ty of yours become 'a stumblingblock to them 7 Howbeit, there is not in every man that that are weak.

m

& Dent. 4. $9. & 6. 4. Isai. 44. 8. Mark 12. 29. ver. 6. Eph. 4. 6. 1 Ch. 10. 28, 29. Rom. 14. 14, 23. Rom. 14. 17.- Or, hare 1 Tim. 2. 5. John 10. 31. c Mal. 2. 10. Eph. 4. 6. & Acts we the more. -- Or, have we the less. - Gal. 5. 13.- Or, power. 17. 28. Rom. 11. 36. Le Or, for him.-- John 13. 13. Acts 2. 36. " Roin. 11, 13, 20. ch. 12. 3. Eph. 4. 5. Phil. 2. II. - John 1. 3. Col. 1. 6. Heb. 1. 2.

nothing in the world, was common in the Old Testament, an idol is nothing in the world; for some with a conscience of and among the Jews; and was understood by them in this the idol, viz. that it is something, eat it; the flesh that was way : they are not onze Elohim, the true God; but they offered to the idol, as a thing thus offered, considering the are Disegno nothings, and disan hubelim, vanity.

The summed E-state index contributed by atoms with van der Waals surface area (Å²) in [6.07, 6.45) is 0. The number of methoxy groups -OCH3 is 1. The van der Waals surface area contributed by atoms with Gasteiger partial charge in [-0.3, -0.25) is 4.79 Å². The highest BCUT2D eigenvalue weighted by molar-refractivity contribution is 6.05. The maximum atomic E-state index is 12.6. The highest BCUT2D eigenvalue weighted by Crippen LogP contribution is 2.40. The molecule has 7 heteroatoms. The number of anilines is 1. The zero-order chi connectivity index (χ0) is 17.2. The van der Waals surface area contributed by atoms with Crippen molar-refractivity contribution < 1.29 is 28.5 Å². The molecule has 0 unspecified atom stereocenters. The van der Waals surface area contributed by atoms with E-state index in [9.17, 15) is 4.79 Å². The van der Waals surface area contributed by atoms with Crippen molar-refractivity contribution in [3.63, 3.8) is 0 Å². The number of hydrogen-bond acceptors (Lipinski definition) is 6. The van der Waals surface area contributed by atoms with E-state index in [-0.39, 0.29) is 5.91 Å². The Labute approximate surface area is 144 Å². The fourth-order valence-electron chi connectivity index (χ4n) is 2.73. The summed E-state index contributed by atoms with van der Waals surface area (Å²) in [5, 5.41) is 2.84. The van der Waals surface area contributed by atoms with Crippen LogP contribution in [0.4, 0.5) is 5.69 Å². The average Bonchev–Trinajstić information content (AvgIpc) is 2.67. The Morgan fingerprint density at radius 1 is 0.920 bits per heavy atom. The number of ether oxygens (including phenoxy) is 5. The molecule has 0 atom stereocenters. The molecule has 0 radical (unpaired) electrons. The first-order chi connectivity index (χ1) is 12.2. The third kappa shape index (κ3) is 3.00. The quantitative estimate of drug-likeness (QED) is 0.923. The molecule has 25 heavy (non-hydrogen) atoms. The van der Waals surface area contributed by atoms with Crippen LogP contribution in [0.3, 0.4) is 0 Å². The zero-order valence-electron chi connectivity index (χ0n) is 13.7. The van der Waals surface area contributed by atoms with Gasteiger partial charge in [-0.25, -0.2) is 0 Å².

feast as a sacred banquet, by which they have fellowship with Verse 5. There be that are called gods] There are many : the idol.

the idol. And their conscience being weak, not properly inimages that are supposed to be representations of divinities;structed in divine things, is defiled: he performs what he but these divinities are nothing; the figments of mere does as an act of religious worship, and thus his conscience fancy ; and these images have no corresponding realities. contracts guilt through this idolatry.

Whether in heuven or in earth] As the sun, moon, planets, As in the commencement of Christianity among the Jews stars; the ocean, rivers, trees, 8c. And thus there are, no that were converted, there were many found who incorpominally, gods many and lords muny.